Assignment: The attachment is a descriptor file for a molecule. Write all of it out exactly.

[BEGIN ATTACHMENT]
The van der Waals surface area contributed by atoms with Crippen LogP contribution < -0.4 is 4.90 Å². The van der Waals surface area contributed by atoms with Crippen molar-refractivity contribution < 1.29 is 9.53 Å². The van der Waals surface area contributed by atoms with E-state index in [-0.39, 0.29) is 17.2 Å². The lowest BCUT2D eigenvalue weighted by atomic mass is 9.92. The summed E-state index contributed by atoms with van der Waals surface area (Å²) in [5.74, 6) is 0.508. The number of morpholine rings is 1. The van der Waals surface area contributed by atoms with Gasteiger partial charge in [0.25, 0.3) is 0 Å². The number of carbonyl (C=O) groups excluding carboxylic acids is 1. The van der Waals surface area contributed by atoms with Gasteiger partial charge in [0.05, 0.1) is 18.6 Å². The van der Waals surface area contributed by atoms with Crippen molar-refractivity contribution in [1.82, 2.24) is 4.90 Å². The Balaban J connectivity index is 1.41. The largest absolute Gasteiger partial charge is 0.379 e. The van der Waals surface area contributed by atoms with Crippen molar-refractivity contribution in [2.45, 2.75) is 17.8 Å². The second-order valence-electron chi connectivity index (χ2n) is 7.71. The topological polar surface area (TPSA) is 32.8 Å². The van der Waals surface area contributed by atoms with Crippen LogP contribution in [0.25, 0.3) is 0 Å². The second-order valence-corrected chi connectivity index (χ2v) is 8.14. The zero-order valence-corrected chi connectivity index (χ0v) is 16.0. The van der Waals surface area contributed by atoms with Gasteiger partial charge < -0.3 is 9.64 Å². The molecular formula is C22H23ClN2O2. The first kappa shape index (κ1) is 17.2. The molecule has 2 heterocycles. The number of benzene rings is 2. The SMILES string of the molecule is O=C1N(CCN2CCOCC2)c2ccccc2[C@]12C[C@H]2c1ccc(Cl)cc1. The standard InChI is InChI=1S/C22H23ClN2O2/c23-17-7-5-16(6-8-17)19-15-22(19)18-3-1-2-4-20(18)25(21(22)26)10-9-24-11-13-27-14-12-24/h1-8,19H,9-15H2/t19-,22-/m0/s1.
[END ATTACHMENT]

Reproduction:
The van der Waals surface area contributed by atoms with Crippen LogP contribution < -0.4 is 4.90 Å². The van der Waals surface area contributed by atoms with Crippen molar-refractivity contribution < 1.29 is 9.53 Å². The van der Waals surface area contributed by atoms with E-state index in [-0.39, 0.29) is 17.2 Å². The lowest BCUT2D eigenvalue weighted by atomic mass is 9.92. The summed E-state index contributed by atoms with van der Waals surface area (Å²) in [5.74, 6) is 0.508. The number of morpholine rings is 1. The van der Waals surface area contributed by atoms with Gasteiger partial charge in [0.25, 0.3) is 0 Å². The number of carbonyl (C=O) groups excluding carboxylic acids is 1. The van der Waals surface area contributed by atoms with Gasteiger partial charge in [0.05, 0.1) is 18.6 Å². The van der Waals surface area contributed by atoms with Crippen molar-refractivity contribution in [1.82, 2.24) is 4.90 Å². The Balaban J connectivity index is 1.41. The largest absolute Gasteiger partial charge is 0.379 e. The van der Waals surface area contributed by atoms with Crippen molar-refractivity contribution in [2.45, 2.75) is 17.8 Å². The second-order valence-electron chi connectivity index (χ2n) is 7.71. The topological polar surface area (TPSA) is 32.8 Å². The van der Waals surface area contributed by atoms with Crippen LogP contribution in [0.25, 0.3) is 0 Å². The second-order valence-corrected chi connectivity index (χ2v) is 8.14. The zero-order valence-corrected chi connectivity index (χ0v) is 16.0. The van der Waals surface area contributed by atoms with Gasteiger partial charge < -0.3 is 9.64 Å². The molecular formula is C22H23ClN2O2. The first kappa shape index (κ1) is 17.2. The molecule has 2 heterocycles. The number of benzene rings is 2. The SMILES string of the molecule is O=C1N(CCN2CCOCC2)c2ccccc2[C@]12C[C@H]2c1ccc(Cl)cc1. The standard InChI is InChI=1S/C22H23ClN2O2/c23-17-7-5-16(6-8-17)19-15-22(19)18-3-1-2-4-20(18)25(21(22)26)10-9-24-11-13-27-14-12-24/h1-8,19H,9-15H2/t19-,22-/m0/s1.